Why You Need Some Fun Money in Your Budget

Why You Need Some Fun Money in Your Budget

Original Post From DaveRamsey.com How does an indulgence allowance sound? You know, a little guilt-free spending that doesn’t find its way to creditors, insurance agents, utility companies, or grocery stores? It’s called fun money and it’s just for you. Fun money (or pocket money) keeps you sane as you continue to make the tough, daily sacrifices it takes to win with money. We like to think of it as the icing on the budget—a sweet topping that, in moderation, can actually help you reach your money goals. Here’s how it works: Why You Need It You need food, water and shelter. You don’t need to get a manicure or play 18 holes of golf. But here’s what happens if you don’t budget some “me” money: you’ll spend it anyway. The reason a cash flow plan works in the first place is that every dollar gets a name. So even if you have the discipline of a monk and vow not to spend on small luxuries, trust us, you or your spouse will eventually buy something just for fun. And then your beautiful budget is blown! So do your budget a favor and factor in some fun before the month begins. Because the more realistic your plan is, the more likely it is to actually work. What It Isn’t Fun money often gets lumped into one of a few categories: your entertainment fund, your restaurant fund or even your miscellaneous fund. It’s none of these. It’s a separate amount to spend however you want, whenever you want. The beauty of pocket money is you don’t know what you’re going to...
4 Steps to Convince Your Reluctant Spouse to Save for Retirement

4 Steps to Convince Your Reluctant Spouse to Save for Retirement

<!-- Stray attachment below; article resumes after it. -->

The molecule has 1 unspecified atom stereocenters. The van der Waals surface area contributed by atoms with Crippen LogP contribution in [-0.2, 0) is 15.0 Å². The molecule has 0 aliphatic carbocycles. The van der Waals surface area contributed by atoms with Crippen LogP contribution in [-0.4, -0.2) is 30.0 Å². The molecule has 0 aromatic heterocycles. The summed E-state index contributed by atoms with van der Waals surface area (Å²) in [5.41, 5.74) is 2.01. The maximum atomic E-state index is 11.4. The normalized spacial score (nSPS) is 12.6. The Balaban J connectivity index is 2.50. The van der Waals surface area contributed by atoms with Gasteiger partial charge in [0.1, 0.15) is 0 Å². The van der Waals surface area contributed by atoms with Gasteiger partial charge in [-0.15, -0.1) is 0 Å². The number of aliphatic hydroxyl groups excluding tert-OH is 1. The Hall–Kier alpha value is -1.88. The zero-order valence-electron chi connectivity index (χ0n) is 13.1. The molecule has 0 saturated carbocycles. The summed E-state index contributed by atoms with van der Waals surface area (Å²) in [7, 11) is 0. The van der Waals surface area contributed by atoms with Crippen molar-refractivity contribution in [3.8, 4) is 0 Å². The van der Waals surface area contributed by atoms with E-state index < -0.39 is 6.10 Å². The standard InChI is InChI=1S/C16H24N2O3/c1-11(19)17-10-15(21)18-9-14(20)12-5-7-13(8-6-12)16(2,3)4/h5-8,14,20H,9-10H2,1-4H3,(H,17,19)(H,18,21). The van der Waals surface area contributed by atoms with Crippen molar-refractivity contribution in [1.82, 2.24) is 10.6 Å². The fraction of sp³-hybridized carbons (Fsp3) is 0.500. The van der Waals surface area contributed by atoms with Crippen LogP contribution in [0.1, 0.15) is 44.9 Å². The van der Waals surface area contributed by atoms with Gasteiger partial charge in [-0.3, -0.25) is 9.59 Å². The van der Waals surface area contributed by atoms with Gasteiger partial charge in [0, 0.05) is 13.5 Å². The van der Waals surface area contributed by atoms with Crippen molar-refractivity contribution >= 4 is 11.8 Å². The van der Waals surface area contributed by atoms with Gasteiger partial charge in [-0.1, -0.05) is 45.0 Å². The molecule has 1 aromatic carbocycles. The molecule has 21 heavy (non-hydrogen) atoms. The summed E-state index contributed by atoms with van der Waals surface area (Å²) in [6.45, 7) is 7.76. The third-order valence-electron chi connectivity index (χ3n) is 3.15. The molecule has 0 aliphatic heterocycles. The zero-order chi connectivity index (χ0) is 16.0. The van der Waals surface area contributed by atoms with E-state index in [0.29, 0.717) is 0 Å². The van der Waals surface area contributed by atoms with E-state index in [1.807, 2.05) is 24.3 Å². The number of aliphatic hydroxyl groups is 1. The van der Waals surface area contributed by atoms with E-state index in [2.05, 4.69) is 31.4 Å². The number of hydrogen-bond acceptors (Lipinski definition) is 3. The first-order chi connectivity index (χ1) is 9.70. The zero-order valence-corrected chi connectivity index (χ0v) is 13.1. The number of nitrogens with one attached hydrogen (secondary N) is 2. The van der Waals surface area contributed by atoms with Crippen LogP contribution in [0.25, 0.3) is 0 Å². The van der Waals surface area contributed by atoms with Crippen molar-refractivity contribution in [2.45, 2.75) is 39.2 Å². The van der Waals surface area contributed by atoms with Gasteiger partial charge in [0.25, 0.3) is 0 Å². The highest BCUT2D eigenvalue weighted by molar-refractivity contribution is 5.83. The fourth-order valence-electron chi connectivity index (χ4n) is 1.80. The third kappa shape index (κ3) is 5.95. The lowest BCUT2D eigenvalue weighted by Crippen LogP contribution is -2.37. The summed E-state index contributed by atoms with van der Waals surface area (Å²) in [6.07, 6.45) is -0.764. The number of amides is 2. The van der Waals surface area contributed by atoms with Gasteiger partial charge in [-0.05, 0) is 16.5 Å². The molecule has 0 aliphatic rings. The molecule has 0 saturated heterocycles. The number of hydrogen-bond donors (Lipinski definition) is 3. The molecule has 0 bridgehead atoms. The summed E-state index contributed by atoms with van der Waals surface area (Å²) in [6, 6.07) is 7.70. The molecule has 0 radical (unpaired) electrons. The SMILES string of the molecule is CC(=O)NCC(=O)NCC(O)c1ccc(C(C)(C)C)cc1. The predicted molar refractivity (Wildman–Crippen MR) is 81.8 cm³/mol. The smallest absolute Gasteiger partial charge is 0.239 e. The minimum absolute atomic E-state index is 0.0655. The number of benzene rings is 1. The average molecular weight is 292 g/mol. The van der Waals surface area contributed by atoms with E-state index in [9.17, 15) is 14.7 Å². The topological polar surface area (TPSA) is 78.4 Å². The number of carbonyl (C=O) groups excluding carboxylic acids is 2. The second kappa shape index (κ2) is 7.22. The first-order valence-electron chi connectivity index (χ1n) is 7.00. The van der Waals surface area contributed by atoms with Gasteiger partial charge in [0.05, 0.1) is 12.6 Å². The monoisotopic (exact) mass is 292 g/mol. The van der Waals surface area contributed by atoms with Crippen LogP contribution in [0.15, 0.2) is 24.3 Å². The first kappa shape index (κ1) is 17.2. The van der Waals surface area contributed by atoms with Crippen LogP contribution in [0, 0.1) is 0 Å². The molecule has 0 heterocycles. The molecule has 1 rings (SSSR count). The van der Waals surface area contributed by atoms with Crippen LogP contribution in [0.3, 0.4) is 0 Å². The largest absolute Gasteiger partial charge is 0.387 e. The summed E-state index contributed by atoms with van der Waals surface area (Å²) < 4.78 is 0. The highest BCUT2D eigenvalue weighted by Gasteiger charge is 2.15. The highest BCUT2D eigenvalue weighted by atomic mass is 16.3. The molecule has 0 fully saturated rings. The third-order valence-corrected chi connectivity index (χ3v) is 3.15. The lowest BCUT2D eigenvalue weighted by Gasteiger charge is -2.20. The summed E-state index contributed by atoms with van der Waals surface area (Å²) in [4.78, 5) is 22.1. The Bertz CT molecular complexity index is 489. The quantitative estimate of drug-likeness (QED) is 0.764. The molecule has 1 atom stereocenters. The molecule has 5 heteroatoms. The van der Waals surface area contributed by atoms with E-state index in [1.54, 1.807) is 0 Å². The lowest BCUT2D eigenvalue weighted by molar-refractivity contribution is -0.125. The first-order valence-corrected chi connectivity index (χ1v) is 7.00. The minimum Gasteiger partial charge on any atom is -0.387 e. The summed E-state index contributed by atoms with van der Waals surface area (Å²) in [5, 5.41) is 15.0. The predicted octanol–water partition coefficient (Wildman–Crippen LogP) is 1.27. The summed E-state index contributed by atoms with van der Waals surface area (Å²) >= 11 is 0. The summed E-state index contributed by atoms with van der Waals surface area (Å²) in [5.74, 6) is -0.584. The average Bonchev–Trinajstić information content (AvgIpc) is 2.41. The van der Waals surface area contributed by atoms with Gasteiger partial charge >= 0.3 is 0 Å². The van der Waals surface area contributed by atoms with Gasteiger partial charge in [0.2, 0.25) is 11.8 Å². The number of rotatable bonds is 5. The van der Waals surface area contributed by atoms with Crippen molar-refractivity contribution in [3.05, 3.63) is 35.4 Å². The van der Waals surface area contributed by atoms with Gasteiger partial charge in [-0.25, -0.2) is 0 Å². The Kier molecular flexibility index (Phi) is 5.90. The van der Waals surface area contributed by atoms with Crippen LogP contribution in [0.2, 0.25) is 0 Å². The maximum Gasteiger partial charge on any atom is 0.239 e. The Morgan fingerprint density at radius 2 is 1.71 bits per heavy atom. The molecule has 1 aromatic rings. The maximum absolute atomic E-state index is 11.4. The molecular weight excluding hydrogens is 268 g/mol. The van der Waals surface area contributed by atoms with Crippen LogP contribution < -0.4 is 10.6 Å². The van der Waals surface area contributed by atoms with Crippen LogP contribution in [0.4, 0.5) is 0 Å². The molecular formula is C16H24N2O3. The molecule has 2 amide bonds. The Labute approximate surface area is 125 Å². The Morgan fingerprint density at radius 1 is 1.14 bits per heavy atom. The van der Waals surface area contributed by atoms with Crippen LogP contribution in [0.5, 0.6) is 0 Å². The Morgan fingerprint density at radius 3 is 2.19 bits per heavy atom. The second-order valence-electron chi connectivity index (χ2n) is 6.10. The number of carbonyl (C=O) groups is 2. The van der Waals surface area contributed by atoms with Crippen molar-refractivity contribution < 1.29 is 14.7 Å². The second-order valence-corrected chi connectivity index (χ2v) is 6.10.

Blog Post Originally From DaveRamsey.com We often say that your journey to becoming and living debt free is a marathon, not a sprint. Once you’ve set your goals and nailed down your budget, becoming debt free can feel like a whole lot of hard work. Then, when you move on to saving for retirement, you’re looking at decades of disciplined saving before you can enjoy your reward. That’s when a lot of folks start to wonder, What’s it all for? No one else is worried about their debt or retirement. Why should we? That’s a dangerous place to be. You’re just one 12-months-same-as-cash deal from being back in debt and deciding where you are is good enough —even though it falls far short of your original goals. I have a solution to help you win this battle, and I promise it will be fun. You’ll learn things about yourself and your spouse that you never knew before. And, if you do it right, it could unleash an intensity that will push you to meet and even exceed your financial goals. What is this magical, all-powerful solution? It’s your dream—your retirement dream. You need to define, in detail, your ultimate retirement lifestyle. Not the retirement you think you can afford, but the retirement you think is nearly impossible to achieve. What do you see yourself doing? Where are you living? Are you working? How much? You need to walk around in your dream retirement and see what it looks and feels like. Step 1: Take Your Spouse on a Retirement Dream Date I’ve found that when you define your dream...